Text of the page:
Barney's Rubble

Super PCs Deserve a Super OS

Software still has a ways to go before it can do justice to today's supercomputers.

For decades Moore's law stood and the density of transistors doubled every two years -- just like Gordon predicted 30 years ago.

But even as we regularly doubled our transistor counts, the chips remained based on a monolithic, single microprocessor model.

Now the hardware geniuses are adding some pretty wild twists. We all know about multi-core processors (an area where AMD has been nicely assertive). By 2015, Intel says it could have processors boasting hundreds of cores.

The graphics chipmakers are doing even wilder work. NVIDIA recently announced a new line of Tesla boards (I'm not sure if these are named after the bad '80s hair band or the inventor of the AC/DC current) that come with as many as 128 parallel processors.

My annoyance is overshadowing my excitement. Software historically has been able to sap the strength of the fastest new chips. But let's face it. Much of this software was bloatware doing things we never asked it to do in the first place.

Now hardware is firmly in the lead. Even the cycle-sucking combo of Windows and Office will have a hard time stressing an AMD quad-core, Tesla-equipped PC.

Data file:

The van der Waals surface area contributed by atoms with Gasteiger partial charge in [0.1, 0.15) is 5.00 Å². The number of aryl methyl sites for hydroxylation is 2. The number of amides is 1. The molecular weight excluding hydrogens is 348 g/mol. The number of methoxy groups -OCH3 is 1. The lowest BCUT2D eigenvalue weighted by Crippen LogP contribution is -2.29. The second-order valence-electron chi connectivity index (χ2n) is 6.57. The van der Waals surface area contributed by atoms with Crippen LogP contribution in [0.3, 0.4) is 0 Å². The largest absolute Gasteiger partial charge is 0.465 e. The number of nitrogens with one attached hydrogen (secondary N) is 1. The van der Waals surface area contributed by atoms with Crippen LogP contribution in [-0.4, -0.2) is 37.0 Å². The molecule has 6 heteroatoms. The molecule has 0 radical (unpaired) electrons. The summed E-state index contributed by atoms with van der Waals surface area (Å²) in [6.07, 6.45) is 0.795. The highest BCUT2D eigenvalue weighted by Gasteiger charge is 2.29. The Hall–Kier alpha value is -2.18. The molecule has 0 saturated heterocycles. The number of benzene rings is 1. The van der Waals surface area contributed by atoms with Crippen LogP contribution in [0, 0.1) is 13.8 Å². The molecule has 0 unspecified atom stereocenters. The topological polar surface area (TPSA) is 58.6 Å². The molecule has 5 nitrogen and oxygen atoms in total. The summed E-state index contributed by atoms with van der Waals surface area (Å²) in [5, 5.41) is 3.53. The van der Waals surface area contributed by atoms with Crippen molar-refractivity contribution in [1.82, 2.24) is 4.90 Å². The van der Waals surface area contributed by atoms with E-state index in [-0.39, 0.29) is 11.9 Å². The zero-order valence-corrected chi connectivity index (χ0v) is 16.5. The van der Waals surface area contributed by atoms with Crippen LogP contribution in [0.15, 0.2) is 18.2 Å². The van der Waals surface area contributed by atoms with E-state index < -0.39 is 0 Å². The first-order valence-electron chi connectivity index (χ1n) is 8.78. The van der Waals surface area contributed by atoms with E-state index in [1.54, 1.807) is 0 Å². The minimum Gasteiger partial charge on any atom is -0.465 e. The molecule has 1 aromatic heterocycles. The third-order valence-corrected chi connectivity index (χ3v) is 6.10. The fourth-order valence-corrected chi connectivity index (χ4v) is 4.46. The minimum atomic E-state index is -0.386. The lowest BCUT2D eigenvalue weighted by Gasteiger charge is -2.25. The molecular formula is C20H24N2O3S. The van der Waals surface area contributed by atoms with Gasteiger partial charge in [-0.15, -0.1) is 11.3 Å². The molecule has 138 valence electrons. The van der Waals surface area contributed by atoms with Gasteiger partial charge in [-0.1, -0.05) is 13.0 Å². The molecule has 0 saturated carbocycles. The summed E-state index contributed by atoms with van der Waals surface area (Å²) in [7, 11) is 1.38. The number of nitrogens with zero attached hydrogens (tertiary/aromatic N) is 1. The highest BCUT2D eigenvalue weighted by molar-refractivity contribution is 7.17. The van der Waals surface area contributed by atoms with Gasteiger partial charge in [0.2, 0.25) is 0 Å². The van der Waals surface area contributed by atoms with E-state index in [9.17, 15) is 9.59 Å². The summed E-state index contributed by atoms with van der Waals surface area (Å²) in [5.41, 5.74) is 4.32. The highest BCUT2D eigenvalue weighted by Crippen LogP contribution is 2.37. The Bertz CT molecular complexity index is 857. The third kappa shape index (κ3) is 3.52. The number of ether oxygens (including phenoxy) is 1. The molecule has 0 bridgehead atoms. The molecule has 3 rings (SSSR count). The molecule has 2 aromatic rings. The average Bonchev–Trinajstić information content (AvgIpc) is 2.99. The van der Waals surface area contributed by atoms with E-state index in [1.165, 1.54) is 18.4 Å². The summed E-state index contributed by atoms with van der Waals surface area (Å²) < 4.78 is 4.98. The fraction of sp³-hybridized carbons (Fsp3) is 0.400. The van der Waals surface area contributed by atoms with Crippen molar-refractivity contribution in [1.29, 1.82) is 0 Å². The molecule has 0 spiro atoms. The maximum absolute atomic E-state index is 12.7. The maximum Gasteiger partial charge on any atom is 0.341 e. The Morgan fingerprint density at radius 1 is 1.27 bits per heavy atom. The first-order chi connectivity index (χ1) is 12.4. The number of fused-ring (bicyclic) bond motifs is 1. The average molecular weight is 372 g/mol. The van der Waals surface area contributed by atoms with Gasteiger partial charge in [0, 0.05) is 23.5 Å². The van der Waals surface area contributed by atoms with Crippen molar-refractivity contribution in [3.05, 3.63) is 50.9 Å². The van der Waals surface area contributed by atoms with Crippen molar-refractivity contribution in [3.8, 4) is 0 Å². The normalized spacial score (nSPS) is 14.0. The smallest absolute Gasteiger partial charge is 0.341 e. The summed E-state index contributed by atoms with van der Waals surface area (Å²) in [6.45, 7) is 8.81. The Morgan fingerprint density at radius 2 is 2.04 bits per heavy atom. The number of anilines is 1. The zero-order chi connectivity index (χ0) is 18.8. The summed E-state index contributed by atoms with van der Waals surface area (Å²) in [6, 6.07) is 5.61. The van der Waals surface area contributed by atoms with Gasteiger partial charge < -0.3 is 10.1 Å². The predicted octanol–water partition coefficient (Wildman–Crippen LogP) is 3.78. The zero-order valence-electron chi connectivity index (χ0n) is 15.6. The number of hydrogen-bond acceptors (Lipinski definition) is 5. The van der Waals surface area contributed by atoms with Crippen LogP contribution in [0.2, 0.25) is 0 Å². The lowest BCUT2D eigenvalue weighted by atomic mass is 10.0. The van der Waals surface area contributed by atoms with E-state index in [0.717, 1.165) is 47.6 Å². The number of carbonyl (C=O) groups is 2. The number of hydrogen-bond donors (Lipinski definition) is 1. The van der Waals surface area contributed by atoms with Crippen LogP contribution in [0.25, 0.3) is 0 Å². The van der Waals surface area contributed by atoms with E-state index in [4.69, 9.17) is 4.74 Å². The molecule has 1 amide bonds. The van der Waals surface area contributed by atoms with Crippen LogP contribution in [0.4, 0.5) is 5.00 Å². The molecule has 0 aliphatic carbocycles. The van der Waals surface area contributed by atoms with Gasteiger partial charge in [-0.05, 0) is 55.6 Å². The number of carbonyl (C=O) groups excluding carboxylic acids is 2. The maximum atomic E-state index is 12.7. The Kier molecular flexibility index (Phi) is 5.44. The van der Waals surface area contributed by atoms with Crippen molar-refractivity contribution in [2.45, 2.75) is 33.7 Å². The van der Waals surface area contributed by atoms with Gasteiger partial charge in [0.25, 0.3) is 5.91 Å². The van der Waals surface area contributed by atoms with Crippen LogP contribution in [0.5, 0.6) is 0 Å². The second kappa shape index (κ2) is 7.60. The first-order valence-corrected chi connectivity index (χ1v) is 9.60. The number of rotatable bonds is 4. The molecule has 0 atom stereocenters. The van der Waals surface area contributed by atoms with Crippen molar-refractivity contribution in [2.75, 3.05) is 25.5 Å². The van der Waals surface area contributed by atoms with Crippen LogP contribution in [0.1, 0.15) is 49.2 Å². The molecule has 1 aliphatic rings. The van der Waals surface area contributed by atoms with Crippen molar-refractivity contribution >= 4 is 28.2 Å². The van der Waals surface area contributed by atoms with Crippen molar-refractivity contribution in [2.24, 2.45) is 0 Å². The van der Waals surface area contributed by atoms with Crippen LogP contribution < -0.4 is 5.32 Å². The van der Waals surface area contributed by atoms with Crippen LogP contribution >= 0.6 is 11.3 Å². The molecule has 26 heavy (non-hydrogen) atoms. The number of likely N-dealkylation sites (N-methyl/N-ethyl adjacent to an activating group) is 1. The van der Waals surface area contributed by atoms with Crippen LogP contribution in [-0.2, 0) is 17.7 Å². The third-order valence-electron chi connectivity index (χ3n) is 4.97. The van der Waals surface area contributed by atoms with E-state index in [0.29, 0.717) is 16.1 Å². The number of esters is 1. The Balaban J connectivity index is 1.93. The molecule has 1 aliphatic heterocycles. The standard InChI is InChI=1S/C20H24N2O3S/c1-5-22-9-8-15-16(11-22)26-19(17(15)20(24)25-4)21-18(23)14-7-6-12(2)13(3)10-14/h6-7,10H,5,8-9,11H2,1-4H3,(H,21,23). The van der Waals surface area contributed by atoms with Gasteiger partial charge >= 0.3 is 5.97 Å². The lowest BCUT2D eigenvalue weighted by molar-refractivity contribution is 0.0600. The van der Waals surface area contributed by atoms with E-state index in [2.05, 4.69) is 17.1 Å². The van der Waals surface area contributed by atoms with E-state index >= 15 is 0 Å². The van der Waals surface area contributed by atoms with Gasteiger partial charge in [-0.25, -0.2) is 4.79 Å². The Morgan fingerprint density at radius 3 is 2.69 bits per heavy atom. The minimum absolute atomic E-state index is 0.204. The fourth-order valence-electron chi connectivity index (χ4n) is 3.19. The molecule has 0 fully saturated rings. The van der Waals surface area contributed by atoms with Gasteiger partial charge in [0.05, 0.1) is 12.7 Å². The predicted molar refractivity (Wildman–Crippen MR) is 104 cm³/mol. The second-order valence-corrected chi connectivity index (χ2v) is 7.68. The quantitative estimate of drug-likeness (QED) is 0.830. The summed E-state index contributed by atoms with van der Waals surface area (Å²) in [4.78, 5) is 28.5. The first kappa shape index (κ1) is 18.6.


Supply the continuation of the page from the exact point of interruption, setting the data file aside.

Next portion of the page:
Unfortunately, my last point is purely theoretical. Right now, Windows is designed mostly to exploit our old style of processing. To truly exploit PC-style supercomputing, brush up on your C programming skills. Many of these systems are built for scientists and engineers who don't mind getting down and dirty with code.

Microsoft can solve this problem, but it involves changing the very way software is written against Windows. First it has to get over its fear of 64-bit and go nuts supporting state-of-the-art processors. And not just Opterons and Athlons and Itaniums (remember that one?), but the Power6 processor, which can now boast the world's fastest microprocessor and drives the fastest server and supercomputer as well.

Microsoft, especially Microsoft Research, is working on these problems. These efforts seem way more aimed at specialized applications, rather than transforming the fundamental way Windows works with back-end hardware.

However, there are companies built to solve this. Google recently bought PeakStream (perhaps to optimize its own server farms). While I don't see Google apps as a threat to Redmond, if it can promote a PeakStream API to developers, our old friend Windows could be very much under siege.

Whether Google or Microsoft take the plunge, either way we may eventually be able to reinvent what PCs are capable of!

What kind of computer power are you jonesin' for? Let us all know by writing

About the Author

Doug Barney is editor in chief of Redmond magazine and the VP, editorial director of Redmond Media Group.


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